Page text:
US5151665A - Phase-lock-loop system with variable bandwidth and charge pump parameters - Google Patents

Phase-lock-loop system with variable bandwidth and charge pump parameters Download PDF

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US5151665A
US5151665A US07652182 US65218291A US5151665A US 5151665 A US5151665 A US 5151665A US 07652182 US07652182 US 07652182 US 65218291 A US65218291 A US 65218291A US 5151665 A US5151665 A US 5151665A
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signal
phase
filter
coupled
charge
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David D. Wentzler
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Uniden America Corp
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Uniden America Corp
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    • HELECTRICITY
    • H03BASIC ELECTRONIC CIRCUITRY
    • H03LAUTOMATIC CONTROL, STARTING, SYNCHRONISATION, OR STABILISATION OF GENERATORS OF ELECTRONIC OSCILLATIONS OR PULSES
    • H03L7/00Automatic control of frequency or phase; Synchronisation
    • H03L7/06Automatic control of frequency or phase; Synchronisation using a reference signal applied to a frequency- or phase-locked loop
    • H03L7/08Details of the phase-locked loop
    • H03L7/10Details of the phase-locked loop for assuring initial synchronisation or for broadening the capture range
    • H03L7/107Details of the phase-locked loop for assuring initial synchronisation or for broadening the capture range using a variable transfer function for the loop, e.g. low pass filter having a variable bandwidth
    • HELECTRICITY
    • H03BASIC ELECTRONIC CIRCUITRY
    • H03LAUTOMATIC CONTROL, STARTING, SYNCHRONISATION, OR STABILISATION OF GENERATORS OF ELECTRONIC OSCILLATIONS OR PULSES
    • H03L7/00Automatic control of frequency or phase; Synchronisation
    • H03L7/06Automatic control of frequency or phase; Synchronisation using a reference signal applied to a frequency- or phase-locked loop
    • H03L7/08Details of the phase-locked loop
    • H03L7/085Details of the phase-locked loop concerning mainly the frequency- or phase-detection arrangement including the filtering or amplification of its output signal
    • H03L7/089Details of the phase-locked loop concerning mainly the frequency- or phase-detection arrangement including the filtering or amplification of its output signal the phase or frequency detector generating up-down pulses
    • H03L7/0891Details of the phase-locked loop concerning mainly the frequency- or phase-detection arrangement including the filtering or amplification of its output signal the phase or frequency detector generating up-down pulses the up-down pulses controlling source and sink current generators, e.g. a charge pump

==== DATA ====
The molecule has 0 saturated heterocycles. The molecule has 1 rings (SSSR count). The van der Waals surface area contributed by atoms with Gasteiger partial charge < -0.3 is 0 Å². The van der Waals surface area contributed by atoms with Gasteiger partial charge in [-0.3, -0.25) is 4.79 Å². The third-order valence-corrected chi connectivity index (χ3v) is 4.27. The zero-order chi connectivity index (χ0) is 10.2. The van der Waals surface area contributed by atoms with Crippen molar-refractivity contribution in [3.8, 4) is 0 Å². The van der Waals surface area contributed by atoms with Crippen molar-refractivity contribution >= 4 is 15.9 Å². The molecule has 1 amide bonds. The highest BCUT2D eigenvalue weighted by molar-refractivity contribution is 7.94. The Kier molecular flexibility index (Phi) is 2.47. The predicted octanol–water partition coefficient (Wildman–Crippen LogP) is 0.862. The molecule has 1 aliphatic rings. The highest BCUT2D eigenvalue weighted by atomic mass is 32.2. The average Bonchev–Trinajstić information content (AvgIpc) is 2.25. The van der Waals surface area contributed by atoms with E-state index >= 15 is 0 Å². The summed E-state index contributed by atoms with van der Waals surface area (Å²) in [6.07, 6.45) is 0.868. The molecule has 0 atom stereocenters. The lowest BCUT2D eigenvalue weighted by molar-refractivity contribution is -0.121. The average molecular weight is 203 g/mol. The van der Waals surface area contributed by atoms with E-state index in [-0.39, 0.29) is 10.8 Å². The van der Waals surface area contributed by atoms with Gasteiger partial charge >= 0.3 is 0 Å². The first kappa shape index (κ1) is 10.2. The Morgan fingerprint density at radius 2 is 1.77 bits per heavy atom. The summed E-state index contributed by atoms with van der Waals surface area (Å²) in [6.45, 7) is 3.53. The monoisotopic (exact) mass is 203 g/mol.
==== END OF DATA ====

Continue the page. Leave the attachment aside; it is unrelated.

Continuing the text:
• H03L7/0895Details of the current generators
    • H03L7/0898Details of the current generators the source or sink current values being variable

Abstract

An improved phase lock loop frequency synthesizer capable of handling both analog and digital transmission. The synthesizer includes a reference signal source, a phase detector coupled to the reference signal source, a phase lock loop filter coupled to the phase detector, and a voltage controlled oscillator coupled to the phase lock loop filter for providing an output and a feedback signal to the phase detector. The phase lock loop filter comprising a charge pump coupled to the phase detector for providing a phase lock signal to a charge pump output node, said phase lock signal being variable in response to a bandwidth control signal; and a filter coupled to the charge pump for filtering the phase lock signal at a given bandwidth, said bandwidth being variable in response to the bandwidth control signal.

Description

TECHNICAL FIELD OF THE INVENTION

The present invention pertains in general to a frequency synthesizer having a phase lock loop system which can be switched between a slow and a fast transition state by virtue of changing the performance characteristics of the charge pump and the loop filter elements.

BACKGROUND OF THE INVENTION

With radio frequency synthesizers and especially with digital cellular telephones, it is desirable to have an ability to switch between analog transmission and digital transmission states. Present day analog radio systems, such as analog cellular telephone systems, are not able to transmit or receive digital signals because of the frequency switching requirements of digital transmission. In particular, the necessity in digital technology that a receiver or transmitter switch rapidly between different frequencies requires that the circuitry be able to rapidly stabilize or "lock" quickly onto a particular frequency.